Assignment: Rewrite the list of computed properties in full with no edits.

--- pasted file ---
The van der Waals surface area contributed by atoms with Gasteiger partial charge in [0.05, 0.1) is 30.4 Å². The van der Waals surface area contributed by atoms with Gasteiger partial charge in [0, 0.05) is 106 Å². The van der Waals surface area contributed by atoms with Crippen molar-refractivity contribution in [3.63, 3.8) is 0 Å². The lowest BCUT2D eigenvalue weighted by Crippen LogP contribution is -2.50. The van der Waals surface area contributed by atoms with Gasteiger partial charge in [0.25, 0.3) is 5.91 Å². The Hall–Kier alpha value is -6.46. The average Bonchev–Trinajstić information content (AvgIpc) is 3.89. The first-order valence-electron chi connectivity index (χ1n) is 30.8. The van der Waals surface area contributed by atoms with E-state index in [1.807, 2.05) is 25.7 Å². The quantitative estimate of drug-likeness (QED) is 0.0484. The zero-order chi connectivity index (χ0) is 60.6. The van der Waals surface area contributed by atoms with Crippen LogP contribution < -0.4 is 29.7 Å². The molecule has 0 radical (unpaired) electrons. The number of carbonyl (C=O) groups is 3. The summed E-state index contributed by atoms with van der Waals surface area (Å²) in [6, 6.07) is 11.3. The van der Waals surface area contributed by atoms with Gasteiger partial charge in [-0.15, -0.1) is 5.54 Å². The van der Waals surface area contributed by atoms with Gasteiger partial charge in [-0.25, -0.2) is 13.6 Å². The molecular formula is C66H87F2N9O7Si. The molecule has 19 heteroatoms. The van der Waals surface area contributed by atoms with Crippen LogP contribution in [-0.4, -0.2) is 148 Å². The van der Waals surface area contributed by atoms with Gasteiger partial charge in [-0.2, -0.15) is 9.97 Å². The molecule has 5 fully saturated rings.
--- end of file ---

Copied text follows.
The van der Waals surface area contributed by atoms with Gasteiger partial charge in [0.05, 0.1) is 30.4 Å². The van der Waals surface area contributed by atoms with Gasteiger partial charge in [0, 0.05) is 106 Å². The van der Waals surface area contributed by atoms with Crippen molar-refractivity contribution in [3.63, 3.8) is 0 Å². The lowest BCUT2D eigenvalue weighted by Crippen LogP contribution is -2.50. The van der Waals surface area contributed by atoms with Gasteiger partial charge in [0.25, 0.3) is 5.91 Å². The Hall–Kier alpha value is -6.46. The average Bonchev–Trinajstić information content (AvgIpc) is 3.89. The first-order valence-electron chi connectivity index (χ1n) is 30.8. The van der Waals surface area contributed by atoms with E-state index in [1.807, 2.05) is 25.7 Å². The quantitative estimate of drug-likeness (QED) is 0.0484. The zero-order chi connectivity index (χ0) is 60.6. The van der Waals surface area contributed by atoms with Crippen LogP contribution < -0.4 is 29.7 Å². The molecule has 0 radical (unpaired) electrons. The number of carbonyl (C=O) groups is 3. The summed E-state index contributed by atoms with van der Waals surface area (Å²) in [6, 6.07) is 11.3. The van der Waals surface area contributed by atoms with Gasteiger partial charge in [-0.15, -0.1) is 5.54 Å². The van der Waals surface area contributed by atoms with Gasteiger partial charge in [-0.25, -0.2) is 13.6 Å². The molecular formula is C66H87F2N9O7Si. The molecule has 19 heteroatoms. The van der Waals surface area contributed by atoms with Crippen LogP contribution in [-0.4, -0.2) is 148 Å². The van der Waals surface area contributed by atoms with Gasteiger partial charge in [-0.2, -0.15) is 9.97 Å². The molecule has 5 fully saturated rings.